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3,200 Washington Inmates Released Early Because Of Computer Glitch

Elaine Thompson
In this Feb. 17, 2011 file photo, inmates walk past correctional officers at the Washington Corrections Center in Shelton, Wash.

As many as 3,200 Washington inmates were released early because of a computer glitch that went unfixed for 13 years.  break

Gov. Jay Inslee made that announcement at a news conference Tuesday during which he vowed to "fix this, fix it fast, and fix it right.”

The computer calculating error affected about 3 percent of the inmates released since July 2002. All were felons who had been convicted with a sentencing enhancement--for example, for using a firearm in the commission of their crime. The median number of days the inmates got out early was 49; at least one inmate was released 600 days early. 

The computer coding error dates to 2002 after the Washington Supreme Court ruled that the state had to credit inmates for "good time" earned while in county jail. The problem was first discovered in 2012 when a victim's family brought the issue to the attention of Department of Corrections officials.  A service request to fix the problem was filed, but the coding error still went uncorrected. 

Credit Austin Jenkins
Washington Corrections Secretary Dan Pacholke addresses reporters as Gov. Jay Inslee looks on during a news conference to announce the accidental early release of 3,200 inmates over a 13 year period.

"For reasons we still don't yet fully understand that fix never happened," said Inslee's legal counsel Nick Brown. "The computer update was scheduled, postponed and rescheduled numerous times following the discovery of this problem in 2012.”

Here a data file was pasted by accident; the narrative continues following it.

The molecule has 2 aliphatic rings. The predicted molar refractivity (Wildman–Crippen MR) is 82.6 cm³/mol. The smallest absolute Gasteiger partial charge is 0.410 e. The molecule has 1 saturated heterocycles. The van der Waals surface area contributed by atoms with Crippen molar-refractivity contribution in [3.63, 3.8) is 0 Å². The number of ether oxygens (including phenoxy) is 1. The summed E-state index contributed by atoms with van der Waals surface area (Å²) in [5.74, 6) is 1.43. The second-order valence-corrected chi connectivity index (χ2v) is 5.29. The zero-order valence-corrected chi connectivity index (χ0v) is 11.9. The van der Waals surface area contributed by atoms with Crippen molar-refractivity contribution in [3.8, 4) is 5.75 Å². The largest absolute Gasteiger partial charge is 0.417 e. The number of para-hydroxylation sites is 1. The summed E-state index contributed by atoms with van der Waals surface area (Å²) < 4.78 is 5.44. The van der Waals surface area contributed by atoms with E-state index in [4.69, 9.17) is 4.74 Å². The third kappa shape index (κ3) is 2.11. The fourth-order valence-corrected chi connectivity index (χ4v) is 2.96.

Inslee has retained two former federal prosecutors to conduct an internal investigation.

"That this problem was allowed to continue to exist for 13 years is deeply disappointing," Inslee said. "It is totally unacceptable and, frankly, it is maddening.”

So far five former inmates who were released early have been have been taken back into custody and the Department of Corrections is looking for two more. The agency is still working to identify people who benefited from the glitch. So far it's identified 148 premature releases since June. However, many of those who were released early will not be locked up again because they earned credit for days they've been out of prison without running afoul of the law.

"I want to acknowledge the anger this brings to so many people," said Department of Corrections Secretary Dan Pacholke. "The agency should be held accountable for this breach ... it's an unforgivable error.”

Neither the governor's office or the Department of Corrections could immediately say whether any of the inmates released early committed new crimes during the period when they should have been incarcerated. 

Inslee has ordered a halt on releases of inmates with good behavior credit and sentence enhancements until Corrections can hand calculate and verify as correct the release date of each prisoner. The computer fix is scheduled to be in place by Jan. 7, 2016. 

"It's very troubling," said Republican state Senator Mike Padden, chair of the Senate Law and Justice Committee. He said his committee will hold hearings into the issue when the legislature reconvenes in January.

Since January 2004, Austin Jenkins has been the Olympia-based political reporter for the Northwest News Network. In that position, Austin covers Northwest politics and public policy as well as the Washington State legislature. You can also see Austin on television as host of TVW's (the C–SPAN of Washington State) Emmy-nominated public affairs program "Inside Olympia." Prior to joining the Northwest News Network, Austin worked as a television reporter in Seattle, Portland and Boise. Austin is a graduate of Garfield High School in Seattle and Connecticut College in New London, Connecticut. Austin’s reporting has been recognized with awards from the Association of Capitol Reporters and Editors, Public Radio News Directors Incorporated and the Society of Professional Journalists.